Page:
KSHV can infect many types of cells in culture including endothelial cells [4], [5]. KSHV infection of endothelial cells in culture leads to predominantly latent infection with a similar low percentage of cells undergoing lytic replication as in the KS tumor [4], [6]. KSHV infection of endothelial cells can promote angiogenesis related phenotypes, including increased stability of tubules formed by macrovascular endothelial cells, induction of angiogenesis and capillary morphogenesis in low growth factor conditions, and enhanced migration and invasion [7][11]. Furthermore, KSHV infection can induce increased expression and secretion of signaling factors involved in angiogenesis, such as vascular endothelial growth factor (VEGF). Both VEGF-A and –C are expressed by KSHV-infected endothelial cells [12], [13]. Interestingly, KSHV infection promotes the upregulation of both VEGF receptor 1, a blood vasculature marker, and VEGF receptor 3, a marker for lymphatic endothelium [13][17]. The upregulation of both VEGF receptors suggests KSHV-infected cells are more sensitive to the growth and migratory effects of VEGF than the surrounding uninfected endothelium. KSHV infection also leads to upregulation of other molecules with important roles in the regulation of angiogenesis. KSHV-induced expression of cyclooxygenase-2 (COX-2) as well as angiogenin was shown to be important for the maintenance of latency, as well as inflammatory cytokine expression and capillary morphogenesis [18]. KSHV infection of endothelial cells upregulates several members of the angiopoietin family of growth factors, including angiopoietin-2 and angiopoietin-like 4, which are involved in regulating angiogenic remodeling and vessel stabilization [19]-[21]. In addition to secretion of growth factors, KSHV infection promotes disruption of adherens junctions, allowing for increased vascular permeability and invasion [22][25]. Furthermore, there have been several studies examining the role of other molecules and signaling pathways which have been implicated in KSHV-induced angiogenesis [26][34].

Several KSHV genes have been shown to regulate expression of genes involved in angiogenesis. For example, both vIRF3 and the glycoprotein K1 promote VEGF expression [35], [36]. Other genes were found to have angiogenic chemoattractant properties, such as the viral homologs to macrophage inflammatory proteins (vMIPs I–III; [37], [38]). The viral G-protein coupled receptor (vGPCR) is a constitutively active signaling receptor that has been linked to a variety of angiogenic signaling pathways [21], [39][44]. However, vGPCR and the other genes mentioned are primarily expressed during lytic replication and they have not been shown to be necessary for the induction of angiogenic phenotypes in the context of viral infection. Since only a small percentage of the infected cells undergo lytic replication, it is unknown if these proteins are sufficient to promote an angiogenic phenotype in the more abundant latently infected endothelial cells.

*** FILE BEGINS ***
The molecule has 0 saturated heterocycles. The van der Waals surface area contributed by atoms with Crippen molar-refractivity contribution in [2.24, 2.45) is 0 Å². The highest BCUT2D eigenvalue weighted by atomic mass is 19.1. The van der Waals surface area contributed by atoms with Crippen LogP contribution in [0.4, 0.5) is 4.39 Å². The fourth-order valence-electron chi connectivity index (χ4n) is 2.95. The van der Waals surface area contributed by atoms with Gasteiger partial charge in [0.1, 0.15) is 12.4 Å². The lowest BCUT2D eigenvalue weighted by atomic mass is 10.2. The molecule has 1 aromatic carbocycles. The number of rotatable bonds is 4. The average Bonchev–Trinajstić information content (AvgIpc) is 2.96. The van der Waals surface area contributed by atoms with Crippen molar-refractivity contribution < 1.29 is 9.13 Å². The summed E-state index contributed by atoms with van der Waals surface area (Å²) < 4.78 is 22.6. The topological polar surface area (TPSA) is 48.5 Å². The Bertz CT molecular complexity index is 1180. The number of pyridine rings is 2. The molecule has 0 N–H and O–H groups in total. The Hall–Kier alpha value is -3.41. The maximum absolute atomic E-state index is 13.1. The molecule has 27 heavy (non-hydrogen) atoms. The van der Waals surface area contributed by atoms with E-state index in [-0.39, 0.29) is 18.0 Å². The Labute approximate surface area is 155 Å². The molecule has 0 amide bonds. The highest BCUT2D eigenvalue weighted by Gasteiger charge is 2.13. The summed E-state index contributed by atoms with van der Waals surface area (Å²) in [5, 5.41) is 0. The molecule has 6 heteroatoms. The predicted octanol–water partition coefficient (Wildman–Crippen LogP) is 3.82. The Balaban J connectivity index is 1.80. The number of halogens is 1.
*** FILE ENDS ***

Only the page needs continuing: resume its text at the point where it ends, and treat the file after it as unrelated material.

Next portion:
During latency in endothelial cells, only five viral genes are expressed, including the latency-associated nuclear antigen (LANA-1). LANA-1 has been shown to play a role in a host of processes including maintenance of the viral genome and host cell survival (reviewed in [45]). In addition to these functions, LANA-1 may play several roles in promoting angiogenesis. Expression of LANA-1 in endothelial cells induces upregulation of angiogenin, which may aid in induction of angiogenesis by VEGF and basic fibroblast growth factor [10]. Furthermore, LANA-1 interaction with Daxx reduces its repression on Ets-1-dependent VEGF receptor expression [46]. While it is apparent that KSHV genes are capable of inducing angiogenic pathways, a better understanding of how viral infection alters the host cell to induce angiogenesis is still needed.